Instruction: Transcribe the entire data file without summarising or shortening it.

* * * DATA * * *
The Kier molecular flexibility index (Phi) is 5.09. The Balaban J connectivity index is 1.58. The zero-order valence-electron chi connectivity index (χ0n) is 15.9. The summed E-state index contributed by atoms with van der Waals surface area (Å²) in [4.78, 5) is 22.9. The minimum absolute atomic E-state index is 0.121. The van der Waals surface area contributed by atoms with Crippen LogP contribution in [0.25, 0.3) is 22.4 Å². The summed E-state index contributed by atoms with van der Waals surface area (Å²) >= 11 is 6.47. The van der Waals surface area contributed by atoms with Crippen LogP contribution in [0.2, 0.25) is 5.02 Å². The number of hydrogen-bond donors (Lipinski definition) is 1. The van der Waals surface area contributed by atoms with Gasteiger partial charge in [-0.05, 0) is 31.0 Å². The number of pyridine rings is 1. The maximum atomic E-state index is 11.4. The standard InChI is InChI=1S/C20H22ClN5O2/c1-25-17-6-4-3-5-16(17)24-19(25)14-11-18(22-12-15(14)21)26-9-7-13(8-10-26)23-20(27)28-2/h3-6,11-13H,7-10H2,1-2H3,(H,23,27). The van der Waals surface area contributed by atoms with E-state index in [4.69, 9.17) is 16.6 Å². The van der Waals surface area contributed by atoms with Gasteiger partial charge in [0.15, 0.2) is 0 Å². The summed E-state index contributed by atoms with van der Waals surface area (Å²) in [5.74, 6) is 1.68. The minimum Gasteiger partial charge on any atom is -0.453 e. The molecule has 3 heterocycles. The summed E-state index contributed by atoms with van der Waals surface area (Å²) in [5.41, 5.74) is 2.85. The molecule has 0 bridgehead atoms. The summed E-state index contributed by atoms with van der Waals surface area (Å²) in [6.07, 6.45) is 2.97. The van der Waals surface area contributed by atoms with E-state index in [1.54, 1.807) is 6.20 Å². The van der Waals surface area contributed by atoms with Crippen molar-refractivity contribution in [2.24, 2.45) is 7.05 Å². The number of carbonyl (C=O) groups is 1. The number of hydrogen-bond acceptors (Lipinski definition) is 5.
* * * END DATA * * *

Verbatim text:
The Kier molecular flexibility index (Phi) is 5.09. The Balaban J connectivity index is 1.58. The zero-order valence-electron chi connectivity index (χ0n) is 15.9. The summed E-state index contributed by atoms with van der Waals surface area (Å²) in [4.78, 5) is 22.9. The minimum absolute atomic E-state index is 0.121. The van der Waals surface area contributed by atoms with Crippen LogP contribution in [0.25, 0.3) is 22.4 Å². The summed E-state index contributed by atoms with van der Waals surface area (Å²) >= 11 is 6.47. The van der Waals surface area contributed by atoms with Crippen LogP contribution in [0.2, 0.25) is 5.02 Å². The number of hydrogen-bond donors (Lipinski definition) is 1. The van der Waals surface area contributed by atoms with Gasteiger partial charge in [-0.05, 0) is 31.0 Å². The number of pyridine rings is 1. The maximum atomic E-state index is 11.4. The standard InChI is InChI=1S/C20H22ClN5O2/c1-25-17-6-4-3-5-16(17)24-19(25)14-11-18(22-12-15(14)21)26-9-7-13(8-10-26)23-20(27)28-2/h3-6,11-13H,7-10H2,1-2H3,(H,23,27). The van der Waals surface area contributed by atoms with E-state index in [4.69, 9.17) is 16.6 Å². The van der Waals surface area contributed by atoms with Gasteiger partial charge in [0.15, 0.2) is 0 Å². The summed E-state index contributed by atoms with van der Waals surface area (Å²) in [5.74, 6) is 1.68. The minimum Gasteiger partial charge on any atom is -0.453 e. The molecule has 3 heterocycles. The summed E-state index contributed by atoms with van der Waals surface area (Å²) in [5.41, 5.74) is 2.85. The molecule has 0 bridgehead atoms. The summed E-state index contributed by atoms with van der Waals surface area (Å²) in [6.07, 6.45) is 2.97. The van der Waals surface area contributed by atoms with E-state index in [1.54, 1.807) is 6.20 Å². The van der Waals surface area contributed by atoms with Crippen molar-refractivity contribution in [2.24, 2.45) is 7.05 Å². The number of carbonyl (C=O) groups is 1. The number of hydrogen-bond acceptors (Lipinski definition) is 5.